Associate members – coronavirus FAQs

This collection of FAQs covers some of the key issues that have been raised to date by associate members. They will be regularly updated as advice changes or new issues emerge.

The FAQs cover the following:

Supporting the frontline (as a support worker):

I am being redeployed to help with patients on ICU. I feel worried that I don’t have the skills to work in this area. What should I do?

  • Wherever you are asked to work at this time, you should be inducted to a new area and be given the necessary training and support to be competent with the tasks and responsibilities you are asked to undertake.
  • If you are not given support in the form of an induction and training, you should raise this immediately with your line manager and if necessary seek support from your CSP steward or workplace rep.

     

I work outside the NHS, and would like to help out. How do I join the temporary NHS workforce

Am I insured to undertake tasks and activities outside of my normal role and job description during this time?

  • Yes, if you are employed, your employer's vicarious liability will cover you for any tasks and activities you are required to do as part of your role, including those that you are being required to do temporarily.

  • If you are in doubt about whether a task has been delegated then check with your manager or registered professional supervising you.


     

What do I do if appropriate PPE is not provided?

  • Your employer has a legal responsibility to protect your health and safety at work. This includes you have access to the appropriate PPE for the interventions you are being asked to provide and the setting you work in. 
  • For more information, please see our PPE guidance and FAQs.

     

I am worried that patients in recovery are not being offered suitable rehabilitation locally. What should I do?

  • Rehabilitation for COVID-19 patients at all stages – including in the community - is critical to patient flow, freeing up beds and capacity to treat critically ill patients and preventing readmission to hospital.
     
  • Physiotherapy managers should ensure that their expertise is being fully used by local health system leaders so that rehabilitation needs for COVID-19 and non COVID-19 patients are identified and met early on.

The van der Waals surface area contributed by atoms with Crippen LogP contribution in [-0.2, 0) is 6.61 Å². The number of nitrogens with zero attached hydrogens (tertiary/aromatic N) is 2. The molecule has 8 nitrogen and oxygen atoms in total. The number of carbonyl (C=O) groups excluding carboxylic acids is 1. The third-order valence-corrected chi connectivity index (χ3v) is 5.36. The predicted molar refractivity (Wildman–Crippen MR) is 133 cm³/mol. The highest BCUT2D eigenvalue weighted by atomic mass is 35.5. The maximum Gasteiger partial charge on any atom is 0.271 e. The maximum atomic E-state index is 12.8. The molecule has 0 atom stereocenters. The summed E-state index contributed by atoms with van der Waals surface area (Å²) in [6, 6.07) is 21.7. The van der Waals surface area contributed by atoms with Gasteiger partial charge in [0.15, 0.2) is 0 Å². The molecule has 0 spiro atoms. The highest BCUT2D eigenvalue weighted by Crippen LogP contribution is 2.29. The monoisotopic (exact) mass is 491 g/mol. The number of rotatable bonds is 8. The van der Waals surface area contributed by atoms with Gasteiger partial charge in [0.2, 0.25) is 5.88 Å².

• There is a risk that redeploying too many physiotherapists and support workers into acute care at this time, could leave rehabilitation services too understaffed to support discharge, ongoing care out of hospital and prevention of admission. If rehabilitation services are understaffed, this could risk the lives and quality of life for post COVID-19 patients.
     
  • Community rehabilitation for patients who are not recovering from COVID-19 will still continue throughout the pandemic, with face to face and /or remote consultations and support options, based on need and risk.
     
  • If you are concerned about patients’ rehabilitation needs not being met, including COVID-19 patients, you should work with your management locally to consider and propose solutions.

  • If you have gaps in your team or if you need to increase staffing to meet demand, the temporary NHS workforce, including physiotherapy staff from private practice, those returning to practice and students may be very well suited to providing physiotherapy in the community.

  • Access to high quality, timely and appropriate rehabilitation is a priority area for the CSP and we are seeking to influence at every level. To be able to do this we need to know from members what is happening on the ground.

  • If you are still concerned you should speak to your local CSP steward or workplace rep, and also inform the CSP's enquiries team by email enquiries@csp.org.uk or call 020 7306 6666.

     

Supporting the frontline (as a middle year student):

I am a student joining the Band 3 workforce. What can I do to prepare?

Capabilities and scope of practice: